Popularization of research advances on COVID-19

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Treatment using a protease inhibitor

The SARS-CoV-2 genome codes for 2 polyproteins, 4 structural proteins (including the spike) and other accessory proteins. The viral protease Mpro has the function of splitting the polyprotein into individual proteins and has a central role in the virus cycle. Since Mpro  has no equivalent in humans, it is an excellent choice for targeting by therapeutic treatments, since side-effects should be relatively limited. Certain protease inhibitors are currently being developed (Pfizer, phase 1), but there is a severe lack of antivirals to treat the successive waves of infections. Chinese researchers at Sichuan University and at the Kumming Institute of Zoology have developed compounds that target Mpro and which for the first time have proved their effectiveness as antivirals in  in vivo trials.

Using known structural data from Mpro, obtained by crystallography, they studied its active site, which generally accommodates 4 recurrent protein fragments (P1 to P4), in detail. To understand this site more accurately, they resolved the Mpro structure into complexes with two compounds used in the treatment of hepatitis C, Boceprevir and Telaprevir. These analyses allowed them to design 32 new molecules, maintaining variability in the P3 fragment. The structures of these compounds were verified by Nuclear Magnetic Resonance (NMR) and Mass Spectrometry. Using enzymological and structural analyses (Fluorescence Resonance Energy Transfert, FRET; Differential Scanning Fluorimetry, DSF), they showed that these molecules bind well within the Mpro active site and inhibit its activity with varying degrees of effectiveness. Some are even more effective than GC376 and 11b, two of the most powerful  inhibitors of Mpro in vitro. They then enacted the crystallographic structure of Mpro in complex with MI-23, the most powerful of all their inhibitors, and verified that this molecule has a binding mode that corresponds to the initial predictions.

Schematic diagram of the design of novel SARS-CoV-2 inhibitors:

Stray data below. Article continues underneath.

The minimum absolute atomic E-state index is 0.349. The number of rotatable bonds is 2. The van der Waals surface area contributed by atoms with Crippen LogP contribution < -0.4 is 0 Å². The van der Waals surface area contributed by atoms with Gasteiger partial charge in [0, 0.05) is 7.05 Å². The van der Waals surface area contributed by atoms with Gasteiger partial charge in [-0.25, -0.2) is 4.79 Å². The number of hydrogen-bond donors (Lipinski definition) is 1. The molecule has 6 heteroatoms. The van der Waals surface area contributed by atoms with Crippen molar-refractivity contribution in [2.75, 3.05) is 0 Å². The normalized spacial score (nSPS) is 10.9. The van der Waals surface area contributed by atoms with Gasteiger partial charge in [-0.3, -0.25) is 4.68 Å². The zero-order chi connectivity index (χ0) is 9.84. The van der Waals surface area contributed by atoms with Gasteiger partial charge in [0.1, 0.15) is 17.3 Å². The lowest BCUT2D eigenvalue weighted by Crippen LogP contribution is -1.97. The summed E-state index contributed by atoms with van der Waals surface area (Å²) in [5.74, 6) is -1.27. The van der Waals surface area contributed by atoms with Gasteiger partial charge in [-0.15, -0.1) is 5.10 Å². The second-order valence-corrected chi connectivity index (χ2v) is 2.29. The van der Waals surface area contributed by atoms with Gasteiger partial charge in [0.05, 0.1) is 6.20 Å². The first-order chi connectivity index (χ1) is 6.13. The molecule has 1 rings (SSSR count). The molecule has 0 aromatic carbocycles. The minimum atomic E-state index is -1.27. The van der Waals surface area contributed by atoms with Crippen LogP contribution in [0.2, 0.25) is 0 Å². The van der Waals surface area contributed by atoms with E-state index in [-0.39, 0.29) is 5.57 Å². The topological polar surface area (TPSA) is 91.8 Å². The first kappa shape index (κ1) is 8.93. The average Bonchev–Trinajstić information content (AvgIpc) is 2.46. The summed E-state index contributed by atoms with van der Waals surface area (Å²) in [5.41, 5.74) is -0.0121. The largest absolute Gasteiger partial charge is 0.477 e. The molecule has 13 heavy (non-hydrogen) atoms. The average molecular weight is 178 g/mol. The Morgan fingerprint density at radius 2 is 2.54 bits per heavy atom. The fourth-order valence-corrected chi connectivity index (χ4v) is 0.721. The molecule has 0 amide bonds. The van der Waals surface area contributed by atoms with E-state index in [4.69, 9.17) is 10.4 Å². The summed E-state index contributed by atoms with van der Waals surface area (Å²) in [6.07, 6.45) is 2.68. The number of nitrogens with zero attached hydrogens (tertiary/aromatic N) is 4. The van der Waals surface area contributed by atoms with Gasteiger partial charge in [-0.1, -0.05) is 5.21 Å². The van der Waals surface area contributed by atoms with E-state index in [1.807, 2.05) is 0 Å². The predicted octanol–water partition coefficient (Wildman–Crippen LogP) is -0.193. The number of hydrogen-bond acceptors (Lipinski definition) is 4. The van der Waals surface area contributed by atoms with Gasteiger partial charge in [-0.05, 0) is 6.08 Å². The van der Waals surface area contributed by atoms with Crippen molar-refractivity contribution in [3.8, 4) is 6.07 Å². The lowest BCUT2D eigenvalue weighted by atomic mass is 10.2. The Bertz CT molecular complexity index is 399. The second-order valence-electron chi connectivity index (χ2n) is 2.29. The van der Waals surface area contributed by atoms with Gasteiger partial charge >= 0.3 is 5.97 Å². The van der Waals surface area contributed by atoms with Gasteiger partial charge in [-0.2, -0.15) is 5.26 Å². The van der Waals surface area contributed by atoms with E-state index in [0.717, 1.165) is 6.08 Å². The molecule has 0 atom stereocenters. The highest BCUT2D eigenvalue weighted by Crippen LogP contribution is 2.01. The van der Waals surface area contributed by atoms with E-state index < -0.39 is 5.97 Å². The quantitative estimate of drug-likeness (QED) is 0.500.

After these physico-chemical characterisations, they selected the 20 most powerful compounds and showed that they are not toxic for 6 cultured cell lines. In a model of Vero E6 cells infected with SARS-CoV-2, these compounds block cell death, and 6 of them proved particularly effective. In human pulmonary and hepatic cells (HPAEpiC and HuH7), these inhibitors blocked SARS-CoV-2 very effectively.

The researchers then evaluated the pharmacokinetic properties of these compounds. They selected MI-09 and MI-30, which show the best bioavailability in rats, that is, the proportion of molecules reaching the bloodstream after oral, intravenous or intraperitoneal administration. Based on the previous in vitro tests, we now know that a daily injection of 20 mg/kg is sufficient to ensure that the molecules are in sufficient quantities in the blood to block viral replication.

The compounds exhibit little toxicity since the rats remain alive and in good health when the inhibitors are administered in high doses (up to 10 times as much), over several days and using 3 routes of administration. In a pilot experiment on a model of transgenic mice infected by SARS-CoV-2, 50 mg/kg per day over 6 days of MI-09 or MI-30 prevents weight loss, reducing pulmonary lesions as well as levels of viral RNA in the lungs. Similar results are obtained in inoculating 2,5 times more virus and in administering 2 times more inhibitors. In mice having received the inhibitors, inflammation is reduced since levels of CXCL10 and IFN-beta (inflammatory chemokines) are lower, as well as the number of immune cells infiltrating the lungs.  

Whether administered orally or by intraperitoneal injection, MI-09 and MI-30 can give protection from SARS-CoV-2. This work proves for the first time that Mpro inhibitors have an in vivo antiviral activity, which represents a significant advance in the development of anti-SARS-CoV-2 compounds administered orally.

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